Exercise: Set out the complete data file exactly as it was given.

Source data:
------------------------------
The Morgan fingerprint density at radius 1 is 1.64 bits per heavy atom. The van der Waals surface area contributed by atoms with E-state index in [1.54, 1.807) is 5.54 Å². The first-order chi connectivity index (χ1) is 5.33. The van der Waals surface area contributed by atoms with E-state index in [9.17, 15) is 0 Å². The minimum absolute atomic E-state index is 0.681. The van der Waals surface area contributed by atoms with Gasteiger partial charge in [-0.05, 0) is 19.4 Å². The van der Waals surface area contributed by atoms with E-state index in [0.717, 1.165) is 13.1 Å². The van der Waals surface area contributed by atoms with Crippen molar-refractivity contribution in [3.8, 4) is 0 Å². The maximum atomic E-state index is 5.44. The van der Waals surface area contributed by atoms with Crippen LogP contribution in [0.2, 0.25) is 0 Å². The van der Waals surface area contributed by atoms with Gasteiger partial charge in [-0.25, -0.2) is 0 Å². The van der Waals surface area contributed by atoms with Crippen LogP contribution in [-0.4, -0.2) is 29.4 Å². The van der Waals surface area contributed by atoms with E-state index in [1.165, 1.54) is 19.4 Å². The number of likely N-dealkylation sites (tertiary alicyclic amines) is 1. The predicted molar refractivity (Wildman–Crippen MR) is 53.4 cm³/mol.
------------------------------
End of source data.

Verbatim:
The Morgan fingerprint density at radius 1 is 1.64 bits per heavy atom. The van der Waals surface area contributed by atoms with E-state index in [1.54, 1.807) is 5.54 Å². The first-order chi connectivity index (χ1) is 5.33. The van der Waals surface area contributed by atoms with E-state index in [9.17, 15) is 0 Å². The minimum absolute atomic E-state index is 0.681. The van der Waals surface area contributed by atoms with Gasteiger partial charge in [-0.05, 0) is 19.4 Å². The van der Waals surface area contributed by atoms with E-state index in [0.717, 1.165) is 13.1 Å². The van der Waals surface area contributed by atoms with Crippen molar-refractivity contribution in [3.8, 4) is 0 Å². The maximum atomic E-state index is 5.44. The van der Waals surface area contributed by atoms with Crippen LogP contribution in [0.2, 0.25) is 0 Å². The van der Waals surface area contributed by atoms with Gasteiger partial charge in [-0.25, -0.2) is 0 Å². The van der Waals surface area contributed by atoms with Crippen LogP contribution in [-0.4, -0.2) is 29.4 Å². The van der Waals surface area contributed by atoms with E-state index in [1.165, 1.54) is 19.4 Å². The number of likely N-dealkylation sites (tertiary alicyclic amines) is 1. The predicted molar refractivity (Wildman–Crippen MR) is 53.4 cm³/mol.